Here it is in full:
"The death of Trayvon Martin was a tragedy. Not just for his family, or for any one community, but for America. I know this case has elicited strong passions. And in the wake of the verdict, I know those passions may be running even higher. But we are a nation of laws, and a jury has spoken. I now ask every American to respect the call for calm reflection from two parents who lost their young son. And as we do, we should ask ourselves if we're doing all we can to widen the circle of compassion and understanding in our own communities. We should ask ourselves if we're doing all we can to stem the tide of gun violence that claims too many lives across this country on a daily basis. We should ask ourselves, as individuals and as a society, how we can prevent future tragedies like this. As citizens, that's a job for all of us. That's the way to honor Trayvon Martin."
The statement has been called "unusual,"as it's rare for a president to weigh in on the verdict of a murder trial. It is also sure to prompt complaints from both sides—from the left, which might feel his comment that "a jury has spoken" does not go far enough (the NAACP is petitioning the U.S. Justice Department to file civil rights charges against Zimmerman) and from the right, which could very well see his implied call for better gun control as an attempt to politicize an emotional event.
Obama's earlier comments on the Martin tragedy—the president said in 2012 "If I had a son he'd look like Trayvon Martin"—have been viewed by conservatives as politicizing the event, but were late in coming in the eyes of some black leaders.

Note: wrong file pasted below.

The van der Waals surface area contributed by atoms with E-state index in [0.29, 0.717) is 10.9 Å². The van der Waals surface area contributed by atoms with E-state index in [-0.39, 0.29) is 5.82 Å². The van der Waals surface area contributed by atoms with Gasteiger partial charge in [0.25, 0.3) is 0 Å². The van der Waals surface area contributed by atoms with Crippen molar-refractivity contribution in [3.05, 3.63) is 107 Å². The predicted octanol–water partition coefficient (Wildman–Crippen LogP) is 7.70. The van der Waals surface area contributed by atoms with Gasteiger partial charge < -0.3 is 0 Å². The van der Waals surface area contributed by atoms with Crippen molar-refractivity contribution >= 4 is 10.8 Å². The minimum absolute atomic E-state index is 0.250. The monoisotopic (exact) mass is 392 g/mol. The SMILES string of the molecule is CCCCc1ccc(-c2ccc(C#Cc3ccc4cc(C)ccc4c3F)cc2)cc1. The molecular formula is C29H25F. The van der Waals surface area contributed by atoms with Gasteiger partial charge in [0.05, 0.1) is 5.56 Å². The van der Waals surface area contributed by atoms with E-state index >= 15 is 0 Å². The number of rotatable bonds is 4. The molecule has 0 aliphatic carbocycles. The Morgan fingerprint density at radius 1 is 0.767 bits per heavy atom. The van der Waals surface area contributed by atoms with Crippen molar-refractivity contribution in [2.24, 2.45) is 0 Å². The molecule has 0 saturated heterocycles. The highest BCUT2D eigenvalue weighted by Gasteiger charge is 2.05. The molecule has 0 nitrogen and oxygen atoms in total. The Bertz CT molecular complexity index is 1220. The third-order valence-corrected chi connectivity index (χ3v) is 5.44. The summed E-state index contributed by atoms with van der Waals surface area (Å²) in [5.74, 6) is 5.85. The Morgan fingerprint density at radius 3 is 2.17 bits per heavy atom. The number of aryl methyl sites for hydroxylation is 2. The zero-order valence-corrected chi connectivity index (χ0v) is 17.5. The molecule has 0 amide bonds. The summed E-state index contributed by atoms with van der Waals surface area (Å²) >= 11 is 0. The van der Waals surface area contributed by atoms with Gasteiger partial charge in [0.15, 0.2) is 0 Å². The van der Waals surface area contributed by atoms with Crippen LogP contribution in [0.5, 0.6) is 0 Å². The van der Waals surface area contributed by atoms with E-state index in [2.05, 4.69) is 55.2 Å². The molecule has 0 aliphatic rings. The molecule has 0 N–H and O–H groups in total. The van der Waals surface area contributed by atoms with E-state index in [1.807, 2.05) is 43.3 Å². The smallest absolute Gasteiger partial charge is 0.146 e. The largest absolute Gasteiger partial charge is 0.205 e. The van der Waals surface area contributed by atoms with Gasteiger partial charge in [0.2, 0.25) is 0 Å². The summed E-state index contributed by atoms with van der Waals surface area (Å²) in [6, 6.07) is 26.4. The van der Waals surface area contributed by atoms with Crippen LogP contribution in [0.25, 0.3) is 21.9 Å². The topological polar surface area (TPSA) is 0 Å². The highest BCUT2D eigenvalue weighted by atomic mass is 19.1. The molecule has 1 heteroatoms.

As a result, making any statement on the Trayvon Martin verdict was a minefield for the president. To say nothing about the decision, especially given the highly emotional reaction, would seem out of touch and an act of avoidance. But doing so was also bound to catch criticism from many sides.
While caution was needed in any remarks he might make, the president's statement Sunday shouldn't be primarily judged for how much it played to the right or the left, however, or whether it gave legitimacy to one point of view or another. First and foremost, he should be judged for how well his words did the job of leading a country at an unsettling moment of overwhelming emotion—encouraging calm, moving our perspectives forward and redirecting angry reactions into purposeful good.
Obama's statement did all of these things. He recognized the passions the verdict elicited, but reminded people that "we are a nation of laws" and should respect "the call for calm reflection from two parents who lost their young son." Rather than attempting to cast blame or raise questions about the verdict, he suggested people instead examine whether they can do more "to widen the circle of compassion and understanding in our own communities."
And even though, as the Post's Jonathan Capehart noted, the president will no doubt "catch hell" for doing so, Obama gave people looking for a way to do something to honor Trayvon Martin an idea for where to direct their energy—the prevention of gun violence. That's not a political act. It's the kind of positive redirection at a moment of raw emotion that is the job of any leader.
Jena McGregor is a columnist for On Leadership.